Dining in Dubai with: Matt Moran

Succulent dates, rosewater and hummus – the chef of Sydney's Aria restaurant swoons at Dubai's markets.

What attracted you to be a guest Australian chef at the Dubai Food Festival? 

It’s such a privilege to be invited to these events and Dubai’s always been very high on my list! Even though I’m pretty busy these days and travel often, I still had not visited so I was really keen to get there and excited to explore what Dubai has to offer. I wanted to check out the culinary scene, visit the food markets, go to some great restaurants and experience some authentic Emirati cuisine.


What dish, delicacy or foodie experience did you most look forward to in Dubai – and how was it? 

We had a pretty busy schedule while we were there but we did manage to go to some of the local restaurants. I had some great seafood, shawarma, Pakistani food and the dates in particular (which I know are a local favourite), were honestly some of the best I’ve ever tasted! They had such a soft flesh and just melted in the mouth, the flavour was incredible.


What influence has Emirati spices and cuisine had in your own style of cooking?  

I love Middle Eastern cuisine and one of the interesting things about the culinary scene in Dubai is that it’s so eclectic - because it’s so multicultural you have a pretty diverse array of options. And because of the melting pot of cultures to be found there, be it Indian, Pakistani, Lebanese or many others, it’s reflected back in the cuisine too - even a lot of Emirati cuisine has taken influence from elsewhere. And that’s not dissimilar to the Australian food scene – we take a lot of influence from other cultures. I’ve always loved Middle Eastern food – fresh herbs and aromatic spices, hummus, rosewater etc, I could go on and on….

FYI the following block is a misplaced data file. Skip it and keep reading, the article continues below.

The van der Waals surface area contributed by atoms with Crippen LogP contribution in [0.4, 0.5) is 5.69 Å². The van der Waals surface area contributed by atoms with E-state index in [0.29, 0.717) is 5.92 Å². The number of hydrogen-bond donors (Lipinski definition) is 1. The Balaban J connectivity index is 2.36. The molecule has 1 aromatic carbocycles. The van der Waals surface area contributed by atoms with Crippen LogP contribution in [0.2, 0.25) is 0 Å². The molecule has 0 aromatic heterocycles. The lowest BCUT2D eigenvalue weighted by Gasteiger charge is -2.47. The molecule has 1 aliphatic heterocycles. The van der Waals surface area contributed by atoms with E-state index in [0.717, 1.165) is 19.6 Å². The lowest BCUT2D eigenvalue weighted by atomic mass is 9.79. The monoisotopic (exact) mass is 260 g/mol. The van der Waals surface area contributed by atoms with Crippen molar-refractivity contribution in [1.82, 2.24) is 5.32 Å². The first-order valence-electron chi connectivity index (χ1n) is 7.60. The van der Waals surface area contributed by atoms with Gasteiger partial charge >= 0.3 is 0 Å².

What produce did you choose to highlight in your masterclass recipes and why? 

At the masterclass, I demonstrated a lobster, radish, kombu butter dish (pictured). It’s been on the menu at ARIA Sydney and it’s a personal favourite of mine. The umami of the kombu butter really complements the lobster and the radish adds texture and balance. It’s a beautiful, clean, great tasting dish.  


What was the best meal you ate in Dubai and where was it served?  

I wish I’d had time to explore more places - we had a fun but busy schedule with the Dubai Food Festival while we were there. We did visit La Petite Maison at DIFC, which is also a favourite of mine in London; and Ravi’s in Satwa.  If I was able to stay for longer I would definitely have checked out Em Sherif and some of the traditional tea and coffee houses too.


What is a must-do foodie experience for visitors to the city? 

To just enjoy the diversity that’s on offer there – be sure to check out some fantastic restaurants, visit the traditional markets and make sure you try some of the authentic and unique Emirati cuisine too.


What will be on your must-do-list for your next visit to Dubai? 

To visit the places we didn’t get around to this time! I’d love to experience more of the traditional food. I’m looking forward to heading back there soon.


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Weather to go

The emirate has a sub-tropical desert climate, which means blue skies and beach weather in winter (Dec-Jan) and hot and humid summers (Jun-Aug). The best time to visit is from October to April when temperatures are in the mid-20°Cs to low-30°Cs. July and August are the hottest months as the mercury rarely dips below 40°C, still the city accommodates this with indoor attractions and air-conditioned facilities everywhere.


Best places to stay

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